"We don't compete with commercial solutions."

Is there a chance for a Swiss Academic Cloud? Yes, says Edouard Bugnion, Professor of Computer Science.

Text: Patrik Schnellmann, published on 01.12.2014

Edouard Bugnion, Professor of Computer Science at EPFL, held a very insightful keynote speech at the ICT Focus meeting. He shared his views on how future data centres may look and the dramatic changes that are currently under way in the IT supplier industry.

Well-known IT suppliers like HP, IBM, Dell etc. are making less and less revenue in their server business. In contrast, direct sales from original design manufacturers – also known as the whitebox market – are rising by 25% year-on-year.

The buyers are big cloud operators like Microsoft and Amazon, which are building new data centres at a tremendous pace. "There will be blood", Bugnion says, referring to the intensifying market consolidation in the IT industry.

Edouard Bugnion's speech "Towards data center systems".

Patrik Schnellmann from SWITCH spoke to him about the chances of a Swiss Academic Compute Cloud.

Patrik Schnellmann: Given that there are such successful global players, is there space for a cloud infrastructure for the academic community in Switzerland?
Edouard Bugnion:
Yes, there is a big opportunity to address research problems with such a cloud, located in Switzerland and operated locally. This cloud, optimised for academic use, would be a powerful tool for data scientists. They would use it to analyse large data sets and meet all legal obligations regarding data protection. This is particularly important in sensitive applications such as personalised medicine, which seeks to optimise medical treatment depending on the patient’s genomes.

Data scientists would use the cloud to analyse large data sets and meet all legal obligations regarding data protection.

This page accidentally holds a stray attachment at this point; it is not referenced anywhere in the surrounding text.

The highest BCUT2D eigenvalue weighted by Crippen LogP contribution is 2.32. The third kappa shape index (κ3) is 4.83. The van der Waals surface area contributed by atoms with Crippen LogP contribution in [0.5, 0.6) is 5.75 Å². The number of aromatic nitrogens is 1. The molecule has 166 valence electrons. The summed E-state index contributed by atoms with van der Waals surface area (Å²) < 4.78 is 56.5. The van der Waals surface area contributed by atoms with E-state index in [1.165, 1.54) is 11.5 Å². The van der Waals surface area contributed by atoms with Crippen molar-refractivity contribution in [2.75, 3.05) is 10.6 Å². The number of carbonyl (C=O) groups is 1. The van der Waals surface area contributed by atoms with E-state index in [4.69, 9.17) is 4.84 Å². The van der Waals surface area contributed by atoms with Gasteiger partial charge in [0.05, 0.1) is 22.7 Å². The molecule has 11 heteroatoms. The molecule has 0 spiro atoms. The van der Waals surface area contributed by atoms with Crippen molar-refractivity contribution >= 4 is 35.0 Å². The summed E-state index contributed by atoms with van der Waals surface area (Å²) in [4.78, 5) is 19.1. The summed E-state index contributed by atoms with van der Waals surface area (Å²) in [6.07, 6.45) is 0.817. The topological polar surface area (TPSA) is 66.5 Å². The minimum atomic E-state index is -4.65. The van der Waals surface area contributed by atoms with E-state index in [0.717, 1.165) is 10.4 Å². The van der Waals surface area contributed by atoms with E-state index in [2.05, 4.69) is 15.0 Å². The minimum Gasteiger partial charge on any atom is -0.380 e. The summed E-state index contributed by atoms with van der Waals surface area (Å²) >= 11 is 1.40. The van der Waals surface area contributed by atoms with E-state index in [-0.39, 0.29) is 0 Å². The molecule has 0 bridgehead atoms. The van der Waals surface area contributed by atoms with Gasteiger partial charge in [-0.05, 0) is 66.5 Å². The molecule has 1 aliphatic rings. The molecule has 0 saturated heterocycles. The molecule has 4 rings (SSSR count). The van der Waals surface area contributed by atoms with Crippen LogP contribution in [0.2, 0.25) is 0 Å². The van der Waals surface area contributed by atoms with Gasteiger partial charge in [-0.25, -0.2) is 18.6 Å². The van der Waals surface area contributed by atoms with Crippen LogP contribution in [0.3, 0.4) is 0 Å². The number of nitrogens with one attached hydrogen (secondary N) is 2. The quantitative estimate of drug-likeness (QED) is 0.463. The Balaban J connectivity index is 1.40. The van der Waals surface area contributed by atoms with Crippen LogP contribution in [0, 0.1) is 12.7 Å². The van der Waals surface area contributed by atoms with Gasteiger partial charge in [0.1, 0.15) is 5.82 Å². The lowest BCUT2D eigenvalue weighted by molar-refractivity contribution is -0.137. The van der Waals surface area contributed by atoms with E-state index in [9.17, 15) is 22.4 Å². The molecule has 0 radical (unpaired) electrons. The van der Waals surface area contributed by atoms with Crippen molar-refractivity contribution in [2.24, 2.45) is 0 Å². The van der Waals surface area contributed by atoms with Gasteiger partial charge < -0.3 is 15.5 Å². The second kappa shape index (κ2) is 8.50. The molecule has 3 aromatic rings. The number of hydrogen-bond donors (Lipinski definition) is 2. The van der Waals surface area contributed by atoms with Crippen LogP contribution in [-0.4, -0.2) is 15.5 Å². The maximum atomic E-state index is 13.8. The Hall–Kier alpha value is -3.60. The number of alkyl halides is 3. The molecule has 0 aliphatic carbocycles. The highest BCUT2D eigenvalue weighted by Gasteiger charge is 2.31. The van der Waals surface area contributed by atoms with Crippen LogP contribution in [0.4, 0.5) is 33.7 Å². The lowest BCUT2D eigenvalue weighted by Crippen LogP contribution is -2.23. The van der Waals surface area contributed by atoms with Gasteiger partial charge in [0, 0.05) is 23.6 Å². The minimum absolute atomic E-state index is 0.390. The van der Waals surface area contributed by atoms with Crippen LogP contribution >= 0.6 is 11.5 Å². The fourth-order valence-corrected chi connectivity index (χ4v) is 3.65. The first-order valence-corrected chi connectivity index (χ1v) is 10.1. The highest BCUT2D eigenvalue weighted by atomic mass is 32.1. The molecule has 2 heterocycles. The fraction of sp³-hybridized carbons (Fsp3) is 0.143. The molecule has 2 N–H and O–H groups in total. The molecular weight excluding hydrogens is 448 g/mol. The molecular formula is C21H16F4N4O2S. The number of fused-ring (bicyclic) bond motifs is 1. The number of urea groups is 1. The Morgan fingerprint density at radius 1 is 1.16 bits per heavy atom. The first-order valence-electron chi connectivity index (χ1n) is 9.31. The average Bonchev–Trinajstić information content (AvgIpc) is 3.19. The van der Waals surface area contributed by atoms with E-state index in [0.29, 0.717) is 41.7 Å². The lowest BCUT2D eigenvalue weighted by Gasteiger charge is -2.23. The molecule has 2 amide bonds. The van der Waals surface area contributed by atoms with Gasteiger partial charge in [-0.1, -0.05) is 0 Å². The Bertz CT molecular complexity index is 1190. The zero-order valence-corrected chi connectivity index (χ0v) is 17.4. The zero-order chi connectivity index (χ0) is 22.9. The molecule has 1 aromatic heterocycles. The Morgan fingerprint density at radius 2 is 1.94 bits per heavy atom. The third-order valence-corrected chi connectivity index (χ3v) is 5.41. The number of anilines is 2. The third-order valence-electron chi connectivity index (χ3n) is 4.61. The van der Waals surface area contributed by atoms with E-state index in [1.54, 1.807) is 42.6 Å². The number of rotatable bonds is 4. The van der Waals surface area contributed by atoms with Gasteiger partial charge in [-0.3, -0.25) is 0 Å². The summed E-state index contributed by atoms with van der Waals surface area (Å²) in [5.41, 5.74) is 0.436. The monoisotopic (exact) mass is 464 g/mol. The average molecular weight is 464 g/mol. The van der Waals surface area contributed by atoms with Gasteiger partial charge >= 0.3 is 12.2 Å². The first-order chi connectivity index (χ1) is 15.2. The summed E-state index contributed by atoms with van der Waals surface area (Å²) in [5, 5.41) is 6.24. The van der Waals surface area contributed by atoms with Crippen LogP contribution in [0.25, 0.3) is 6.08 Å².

How would such an infrastructure be built?
Virtualisation is essential. Computing, storage and networking need to be systematically virtualised, moving essential functions from hardware to software and thus creating a "software-defined data centre". Using whitebox components ensures cost-effectiveness, efficiency and scalability within each data centre location. A federated approach would provide transparency across multiple Swiss data centres. This follows the approach of commercial cloud vendors and would be ideally suited to Switzerland’s political structure as a confederation.

How do you see the role and importance of open-source software and designs?
All clouds today rely heavily on open-source. At this point, this is no longer a topic of controversy. What's more interesting is the recent push towards open-source hardware such as that promoted by the Open Compute consortium. In such an approach, cloud operators contribute hardware blueprints specially geared to cloud applications. Of course, everyone benefits further down the line from the general availability of hardware that meets these blueprints.

Can a Swiss cloud for the academic community compete with the big players?
Yes, because the academic community is not trying to compete directly with commercial solutions. Instead, the goal is to serve the specific data science needs of the academic community. One specific differentiated goal is to make available interesting and relevant data sets that can be shared within the community while ensuring the appropriate level of data protection.

About the author
Patrik   Schnellmann

Patrik Schnellmann

Patrik Schnellmann is Cloud Project Manager at SWITCH. He holds an MSc in Computer Science and a Master of Advanced Studies in Management, Technology and Economics from the Federal Institute of Technology in Zurich. Before joining SWITCH in 2004, he acquired experience in the finance industry and the Swiss government.


ICT Focus

SWITCH's annual event took place this year on 11 and 12 November in Interlaken. The target audience of ICT Focus are the heads of IT and other departments as well as those in charge of services throughout the SWITCH community. There are plenary talks and parallel sessions. The range of topics reflects the manifold challenges the IT departments of the Swiss universities face today: technical, legal as well as organisational. This year, two focal points were cloud services and information security management.

Other articles